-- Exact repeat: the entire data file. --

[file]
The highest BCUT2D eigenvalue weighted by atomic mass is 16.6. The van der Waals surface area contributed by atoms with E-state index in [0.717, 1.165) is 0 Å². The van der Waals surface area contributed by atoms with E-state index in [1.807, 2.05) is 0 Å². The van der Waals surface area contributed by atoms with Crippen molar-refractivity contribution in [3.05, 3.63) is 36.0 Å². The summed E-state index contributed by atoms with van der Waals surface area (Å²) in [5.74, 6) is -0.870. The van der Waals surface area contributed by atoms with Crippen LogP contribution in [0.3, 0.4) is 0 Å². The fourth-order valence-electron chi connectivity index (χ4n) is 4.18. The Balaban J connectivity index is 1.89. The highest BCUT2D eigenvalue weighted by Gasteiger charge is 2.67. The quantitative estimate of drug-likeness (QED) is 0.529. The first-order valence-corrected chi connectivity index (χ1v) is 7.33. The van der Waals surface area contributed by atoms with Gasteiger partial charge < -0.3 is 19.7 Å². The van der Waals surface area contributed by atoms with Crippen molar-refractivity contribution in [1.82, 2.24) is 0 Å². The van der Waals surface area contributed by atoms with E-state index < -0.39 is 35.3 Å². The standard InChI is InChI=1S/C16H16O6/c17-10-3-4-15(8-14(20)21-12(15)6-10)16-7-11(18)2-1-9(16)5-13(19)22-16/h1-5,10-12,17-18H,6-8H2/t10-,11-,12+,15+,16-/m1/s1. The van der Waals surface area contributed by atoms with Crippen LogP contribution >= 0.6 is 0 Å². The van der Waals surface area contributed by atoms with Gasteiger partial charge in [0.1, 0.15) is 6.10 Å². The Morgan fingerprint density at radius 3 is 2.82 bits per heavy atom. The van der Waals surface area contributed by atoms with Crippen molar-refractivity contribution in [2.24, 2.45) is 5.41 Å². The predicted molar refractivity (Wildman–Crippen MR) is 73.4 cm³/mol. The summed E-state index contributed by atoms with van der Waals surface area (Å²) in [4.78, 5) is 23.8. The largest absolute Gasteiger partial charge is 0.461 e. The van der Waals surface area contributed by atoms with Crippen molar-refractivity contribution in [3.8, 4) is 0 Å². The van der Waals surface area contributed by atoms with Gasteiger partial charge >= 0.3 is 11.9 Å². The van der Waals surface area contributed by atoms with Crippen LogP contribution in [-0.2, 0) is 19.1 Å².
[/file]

The highest BCUT2D eigenvalue weighted by atomic mass is 16.6. The van der Waals surface area contributed by atoms with E-state index in [0.717, 1.165) is 0 Å². The van der Waals surface area contributed by atoms with E-state index in [1.807, 2.05) is 0 Å². The van der Waals surface area contributed by atoms with Crippen molar-refractivity contribution in [3.05, 3.63) is 36.0 Å². The summed E-state index contributed by atoms with van der Waals surface area (Å²) in [5.74, 6) is -0.870. The van der Waals surface area contributed by atoms with Crippen LogP contribution in [0.3, 0.4) is 0 Å². The fourth-order valence-electron chi connectivity index (χ4n) is 4.18. The Balaban J connectivity index is 1.89. The highest BCUT2D eigenvalue weighted by Gasteiger charge is 2.67. The quantitative estimate of drug-likeness (QED) is 0.529. The first-order valence-corrected chi connectivity index (χ1v) is 7.33. The van der Waals surface area contributed by atoms with Gasteiger partial charge < -0.3 is 19.7 Å². The van der Waals surface area contributed by atoms with Crippen molar-refractivity contribution in [1.82, 2.24) is 0 Å². The van der Waals surface area contributed by atoms with E-state index < -0.39 is 35.3 Å². The standard InChI is InChI=1S/C16H16O6/c17-10-3-4-15(8-14(20)21-12(15)6-10)16-7-11(18)2-1-9(16)5-13(19)22-16/h1-5,10-12,17-18H,6-8H2/t10-,11-,12+,15+,16-/m1/s1. The van der Waals surface area contributed by atoms with Crippen LogP contribution >= 0.6 is 0 Å². The van der Waals surface area contributed by atoms with Gasteiger partial charge in [0.1, 0.15) is 6.10 Å². The Morgan fingerprint density at radius 3 is 2.82 bits per heavy atom. The van der Waals surface area contributed by atoms with Crippen molar-refractivity contribution in [2.24, 2.45) is 5.41 Å². The predicted molar refractivity (Wildman–Crippen MR) is 73.4 cm³/mol. The summed E-state index contributed by atoms with van der Waals surface area (Å²) in [4.78, 5) is 23.8. The largest absolute Gasteiger partial charge is 0.461 e. The van der Waals surface area contributed by atoms with Crippen molar-refractivity contribution in [3.8, 4) is 0 Å². The van der Waals surface area contributed by atoms with Gasteiger partial charge >= 0.3 is 11.9 Å². The van der Waals surface area contributed by atoms with Crippen LogP contribution in [-0.2, 0) is 19.1 Å².